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Responsive Gov’s Grade TL;DR

Texas continues to remain at the bottom of states on voting rights. After passing significant anti-democratic reforms in 2021 that spurred numerous lawsuits and challenges, the Legislature continued to pursue anti-voter policies this past session. The Legislature introduced hundreds of election-related bills, and fortunately, the hard work of pro-voter groups on the ground meant that most of the worst anti-voter bills did not become law. The Legislature did however, manage to pass several pieces of legislation that targeted the election administration process in the state’s largest populated county. With all that considered, Texas received a D on this year’s progress report.

Looking Back

Where Texas Started at the Beginning of 2023

  • Automatic Voter Registration: No
  • Online Voter Registration: No
  • Same-Day Registration: No
  • Restoration of Rights: Parole and/or Probation Disenfranchisement
  • Vote by Mail: Excuse-Only
  • Electronic Registration Information Center Member: Yes
  • Early Voting Opportunities: Regular Ballot Early Voting
  • ID Requirements: Photo ID Requested

Relying on the Cost of Voting Index for Texas as of 2022, we considered the state a bottom tier state for pre-existing voting policy and compared its 2023 activity against other bottom tier states.

How Our Tier Compares

  • COVI (2022): 46th 
  • EPI Score (2020): 34th
  • CLC State Scorecard (2022): 4/10
  • MAP Democracy Rating (2022): LOW

2023: This Past Year

Legislative Action

Once again, the Texas Legislature continued to enact further barriers to voting in the state. This past year, that included passing legislation to control the election administration of the state’s largest county and removing the state from the multi-state list maintenance organization, ERIC, which helped the state keep its voter rolls accurate.

  • Bills targeting Harris County:
    • S 1750 targets Harris County by removing the election administrator position only in counties of 3.2M+.
    • S 1933 authorizes the SOS to order administrative oversight of any county over 4M+.
  • S 1070 authorizes the state to discontinue its membership in the Electronic Registration Information Center (ERIC).
  • H 5180 requires the election records custodian to provide public access to ballot images or cast vote records once the final election canvass is complete and provide access to original voted ballots beginning 61 days after the Election.
  • H 1299 requires voters, and any voter assistant, to include a wet signature on mail ballot envelopes and makes it a crime for an individual assisting a voter to not include their wet signature on the envelope.
  • H 1243 increases the penalties for illegally voting/attempting to illegally vote to a felony.
  • S 1599 establishes notice and cure provisions for voters to correct certain defects on mail ballot applications and ballots. However, the law also needlessly requires signature verification committees to review a voter’s signature even if the voter’s identification number matches voter registration records.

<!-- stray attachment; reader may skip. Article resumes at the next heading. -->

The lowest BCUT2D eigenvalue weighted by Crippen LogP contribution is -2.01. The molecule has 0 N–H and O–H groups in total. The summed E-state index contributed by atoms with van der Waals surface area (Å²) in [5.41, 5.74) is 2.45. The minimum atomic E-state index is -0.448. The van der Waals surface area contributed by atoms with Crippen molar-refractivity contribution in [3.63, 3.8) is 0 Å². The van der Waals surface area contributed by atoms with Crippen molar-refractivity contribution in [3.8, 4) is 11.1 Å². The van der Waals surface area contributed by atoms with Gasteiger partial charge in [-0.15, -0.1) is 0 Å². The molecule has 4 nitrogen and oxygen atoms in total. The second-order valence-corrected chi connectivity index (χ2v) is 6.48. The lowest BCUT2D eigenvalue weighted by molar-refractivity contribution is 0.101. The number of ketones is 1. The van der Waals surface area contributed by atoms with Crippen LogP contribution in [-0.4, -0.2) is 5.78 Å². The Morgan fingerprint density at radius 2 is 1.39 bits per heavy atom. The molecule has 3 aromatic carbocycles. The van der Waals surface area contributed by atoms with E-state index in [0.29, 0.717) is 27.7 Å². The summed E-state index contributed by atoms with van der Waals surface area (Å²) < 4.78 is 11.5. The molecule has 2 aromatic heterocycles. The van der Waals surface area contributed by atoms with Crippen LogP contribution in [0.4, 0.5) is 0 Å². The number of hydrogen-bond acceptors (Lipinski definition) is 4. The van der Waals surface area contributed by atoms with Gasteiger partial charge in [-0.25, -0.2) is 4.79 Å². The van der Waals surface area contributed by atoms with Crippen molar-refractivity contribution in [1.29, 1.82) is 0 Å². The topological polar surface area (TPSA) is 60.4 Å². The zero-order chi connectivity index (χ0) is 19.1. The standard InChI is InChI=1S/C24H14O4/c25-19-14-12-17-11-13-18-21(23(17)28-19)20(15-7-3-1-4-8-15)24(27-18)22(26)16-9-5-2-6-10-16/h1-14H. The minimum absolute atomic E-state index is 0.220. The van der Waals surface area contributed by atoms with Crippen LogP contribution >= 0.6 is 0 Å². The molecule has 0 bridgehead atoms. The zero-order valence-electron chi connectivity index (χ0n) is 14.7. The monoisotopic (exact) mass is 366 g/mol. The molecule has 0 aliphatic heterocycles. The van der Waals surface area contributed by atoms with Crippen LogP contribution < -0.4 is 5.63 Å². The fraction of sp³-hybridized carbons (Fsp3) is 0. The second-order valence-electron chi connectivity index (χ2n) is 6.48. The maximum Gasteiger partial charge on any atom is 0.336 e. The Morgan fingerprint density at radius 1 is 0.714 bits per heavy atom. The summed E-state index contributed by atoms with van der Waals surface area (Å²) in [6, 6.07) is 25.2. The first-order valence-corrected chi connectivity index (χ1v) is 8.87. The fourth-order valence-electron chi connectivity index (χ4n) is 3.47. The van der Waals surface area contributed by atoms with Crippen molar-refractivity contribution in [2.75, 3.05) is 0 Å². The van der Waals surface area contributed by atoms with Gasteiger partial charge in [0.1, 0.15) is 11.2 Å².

• H 246 establishes a pilot program in six counties to video record ballot counting and processing.

However, the Texas Legislature also made several positive changes to expand voter access including expanding voter options for individuals with disabilities and extending the required early voting hours to cover all counties, among other things.

  • S 477 expands access for voters with disabilities. It allows voters with mobility issues to bypass any lines at the polls, requires election officials to establish a reserved parking spot for voters that cannot enter the polls, and requires clerks to offer curbside voting procedures for those voters that cannot enter the polls, among other things.
  • H 357 revises the information required to access the online ballot tracking system to require a voter’s DOB instead of their registration address.
  • H 1217 requires all counties to offer 12 consecutive hours of early voting during the final week of early voting- regardless of population size.
  • H 315 adds a disclaimer to the absentee ballot envelope explaining why it is helpful for the voter to include their phone number and how it can assist the county clerk in processing the application.
  • H 1631 no longer requires poll workers to commit to 5 continuous hours to be able to choose the hours they will serve.
  • S 1052 allows poll workers to be paid for up to 2 hours of work completed before the polls open.
  • H 1632 requires the secretary of state to establish a fully online training program for election judges, early voting ballot board members, signature verification committee members, and counting station members.

Executive Action

  • Governor Abbott vetoed H 3159 which would have improved mail ballot access for individuals with disabilities and allowed them to securely and secretly cast a ballot.
  • Secretary of State Jane Nelson officially withdrew the state from ERIC this past October.